Civil rights

As Ally, As Leader: The Modern Civil Rights Legacy

By Tykeem McCord, 2021-2022 Public Allies Central Florida Participant

“Change does not happen on the wheels of inevitability,” as Dr. Martin Luther King, Jr. once said, “but comes through continuous struggle.”

In recent years, more and more Americans have acknowledged this legacy by using Martin Luther King, Jr. Day not as a “day off,” but as a “work day”—a chance to start a conversation. about our community’s challenges, working together to share solutions, and reinforcing Dr. King’s belief in building a better world through civic engagement, political activism and charitable service.

It’s also what Public Allies Central Florida, a social justice organization led by Adopt solutions for families, is to train the leaders of tomorrow to shape the future. In the Allies program, young people passionate about creating change can hone their skills while working on high-impact projects.

Public Allies had a big influence on me personally. Growing up in Tampa, I became interested in advocacy at a young age, served on the board of my undergraduate NAACP, and went door-to-door as a canvasser. After graduating, I was at a crossroads until I came across this program, which gave me the opportunity to work with the Legal Aid Society of Orange County.

My apprenticeship with the Legal Aid Society of OCBA, Inc. in Orlando allows me to work directly with families in need, while learning the ropes of volunteer supervision and administration. It also inspired me to pursue my master’s degree in nonprofit management and public administration.

Of course, not everyone builds their career around advocacy. But as Dr. King once said, “Anyone can be great, because anyone can serve.” From homelessness to access to health care, there are no shortage of challenges facing Central Florida, but neither are the ways to make a difference.

A few ways to make a difference

Turn to your talents. If you’re a writer, write a blog or newsletter about a cause you care about. If you have a knack for graphic design, create infographics and share them online. Whatever your skills or resources, there is a way to use them to support worthwhile initiatives in the community.

Choose a cause that is close to your heart. Perhaps you feel driven to increase access to mental health care, or perhaps you are inspired to mentor young adults. No matter where your passion takes you, there are many different service industries in Central Florida that can benefit from your support, so don’t hesitate to step up.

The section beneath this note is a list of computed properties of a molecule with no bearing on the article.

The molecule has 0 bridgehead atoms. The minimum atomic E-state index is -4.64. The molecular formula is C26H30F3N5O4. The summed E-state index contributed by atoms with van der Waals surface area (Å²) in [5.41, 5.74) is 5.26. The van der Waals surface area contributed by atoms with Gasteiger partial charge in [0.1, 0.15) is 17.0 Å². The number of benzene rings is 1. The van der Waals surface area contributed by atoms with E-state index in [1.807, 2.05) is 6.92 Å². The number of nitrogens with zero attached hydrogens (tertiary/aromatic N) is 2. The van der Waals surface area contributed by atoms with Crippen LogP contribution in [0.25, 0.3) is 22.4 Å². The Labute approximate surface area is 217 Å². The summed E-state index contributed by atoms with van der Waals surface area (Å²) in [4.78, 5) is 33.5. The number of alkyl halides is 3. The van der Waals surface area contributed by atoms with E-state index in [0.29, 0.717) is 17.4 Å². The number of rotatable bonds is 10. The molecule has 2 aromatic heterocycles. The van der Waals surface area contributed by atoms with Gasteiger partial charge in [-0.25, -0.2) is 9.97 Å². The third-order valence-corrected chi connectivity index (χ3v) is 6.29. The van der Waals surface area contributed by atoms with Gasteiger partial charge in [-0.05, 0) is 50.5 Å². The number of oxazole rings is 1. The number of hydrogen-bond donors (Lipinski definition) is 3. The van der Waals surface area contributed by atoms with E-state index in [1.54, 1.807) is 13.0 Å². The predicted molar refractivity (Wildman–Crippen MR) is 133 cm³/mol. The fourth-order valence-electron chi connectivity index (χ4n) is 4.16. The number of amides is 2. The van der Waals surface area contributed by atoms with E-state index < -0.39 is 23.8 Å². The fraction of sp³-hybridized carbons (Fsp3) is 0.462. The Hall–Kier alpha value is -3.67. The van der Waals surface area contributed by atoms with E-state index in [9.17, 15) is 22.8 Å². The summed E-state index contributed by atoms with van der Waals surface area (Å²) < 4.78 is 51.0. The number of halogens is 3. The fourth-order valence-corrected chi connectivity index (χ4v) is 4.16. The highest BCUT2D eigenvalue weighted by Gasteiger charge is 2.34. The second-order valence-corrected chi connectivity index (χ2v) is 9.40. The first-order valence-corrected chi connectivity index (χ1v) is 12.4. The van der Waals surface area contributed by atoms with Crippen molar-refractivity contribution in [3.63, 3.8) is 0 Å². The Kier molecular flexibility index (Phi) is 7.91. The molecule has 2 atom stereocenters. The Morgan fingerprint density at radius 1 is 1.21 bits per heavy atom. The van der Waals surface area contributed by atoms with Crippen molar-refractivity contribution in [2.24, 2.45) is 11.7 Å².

Engage more, not less. Do you know who your elected officials are and how to hold them accountable? What about elections in your area? Or what issues does your community face? If not, take the time to push for change. Non-partisan groups like Common cause make it easier to find this information online.

Help others get involved. Many people simply aren’t aware of the issues plaguing our community – or if they are, they don’t know how best to help or what they can do to make a real difference. By spreading awareness about the challenges facing Central Floridians, you can give friends and family a chance to make a positive impact.

The significance of Martin Luther King, Jr. Day is still apparent in our country today, as many communities are divided along political lines and dogmatic mindsets. But I’ve seen with my own eyes how even the smallest gesture of compassion can fill a person’s day with joy, change their perspective, or broaden their view of the world. Service is not a one-way street; it is a mutual journey towards understanding.

If this sounds like you, consider learning more about programs like Public Allies by visiting the website at PublicAllies.org/CentralFlorida and LegalAidOCBA.org. After all, there’s no “wrong way” to give back to the community, and there’s no contribution too small to make a difference. It’s about doing what you can, when you can, and empowering others to do their part too.

Tykeem McCord, 21, is currently participating in the 2021-2022 cohort of Public Allies of Central Florida and serves as the Assistant Volunteer Child Advocate Coordinator at the Legal Aid Society of the Orange County Bar Association, Inc.